Estes Wild Child Holiday Open House

 

 

Come join us for the Estes Wild Child Holiday Open House

Saturday, December 2nd from 11 am – 5 pm

  • Make free Santa Slime!
  • Discover cool toys for your science geek.
  • Learn about our local programing and classes.

 

 

During our Open House, two young, local ballerinas are sponsoring a hot chocolate stand with lots of holiday goodies to benefit our local non-profit, Ballet Renaissance

Tools of the Trail Wild Child Explorer Kit

Photo courtesy of Ed and Amy Fruin

Welcome to the Wild Child Tools of the Trail kit.

Our son Riley who spends countless hours exploring the mountains inspired this kit. He likes to mountain bike and is constantly looking for finds like animal skulls and elk horns out in the wilderness.

With this kit you will learn to use a compass and create a survival kit in the Wild Child Learning lab. Then, to explore the fast changing temperatures in the mountains, you will conduct an experiment in both Estes Park and RMNP to explore how quickly the temperature drops with elevation.

Kit includes:

  • Materials to make a survival kit
  • Compass
  • Thermometer
  • Wild Child Explorer Journal
  • Wild Child colored pencils
  • Wilderness Survival Naturalist Guide

 

 

Flowers and Fairies Wild Child Explorer Kit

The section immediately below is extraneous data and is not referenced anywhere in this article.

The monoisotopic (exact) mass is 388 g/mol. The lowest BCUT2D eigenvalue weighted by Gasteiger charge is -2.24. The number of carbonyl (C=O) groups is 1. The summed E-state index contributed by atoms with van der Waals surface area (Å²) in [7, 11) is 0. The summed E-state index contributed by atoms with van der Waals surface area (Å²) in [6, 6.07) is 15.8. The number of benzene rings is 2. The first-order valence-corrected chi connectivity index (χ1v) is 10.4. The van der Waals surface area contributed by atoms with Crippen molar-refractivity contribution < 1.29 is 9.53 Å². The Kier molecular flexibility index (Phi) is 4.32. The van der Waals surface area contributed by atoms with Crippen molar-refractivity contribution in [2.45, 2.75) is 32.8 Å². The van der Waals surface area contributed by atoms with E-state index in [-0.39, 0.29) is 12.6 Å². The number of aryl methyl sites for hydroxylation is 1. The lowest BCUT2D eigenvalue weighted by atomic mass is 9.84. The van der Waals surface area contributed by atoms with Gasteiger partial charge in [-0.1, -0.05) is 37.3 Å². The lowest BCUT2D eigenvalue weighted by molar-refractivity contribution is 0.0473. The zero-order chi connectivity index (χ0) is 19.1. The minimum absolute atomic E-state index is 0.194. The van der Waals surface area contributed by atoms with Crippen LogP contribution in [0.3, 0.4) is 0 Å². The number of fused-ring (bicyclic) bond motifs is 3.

Welcome to the Wild Child Flowers and Fairies kit.

Photo courtesy of Ed and Amy Fruin

Lily, our own little Wild Child was the inspiration behind this kit. She loves bright colors and flowers. You can usually find her wearing some very tattered princess dresses while bouldering her way around Estes Park. Her best friend Emily is often found by her side and helped to create this kit.

With this kit you will create your own flower press and plant a temporary fairy garden to take home right in the Wild Child Learning Lab. You will use a wildflower guide to explore wildflowers on a hike with your family.

 

Kit includes:

  • Materials to create a flower press
  • Materials to create a temporary fairy garden
  • Wild Child Explorer Journal
  • Wild Child colored pencils
  • A RMNP tree and wildflower guide
  • And of course, your own set of fairy wings

 

Lily and Emily are hard at work journaling and identifying wildflowers from a recent hike.

 

Feathered Friends Wild Child Explorer Kit

photo courtesy of Ed and Amy Fruin

Welcome to the Wild Child Feathered Friends kit.

Teagan, our ballerina and self professed cat and bird lover was the inspiration behind this kit. When she is not in the dance studio or practicing the trombone, she is off in the hills looking for unique birds. Her best friend Rhianna helped to create this kit.

With this kit you will dissect an owl pellet and use materials to explore what kind of rodent the owl ate. You will create a bird feeder and set this up later to do some bird watching of your own using your guide.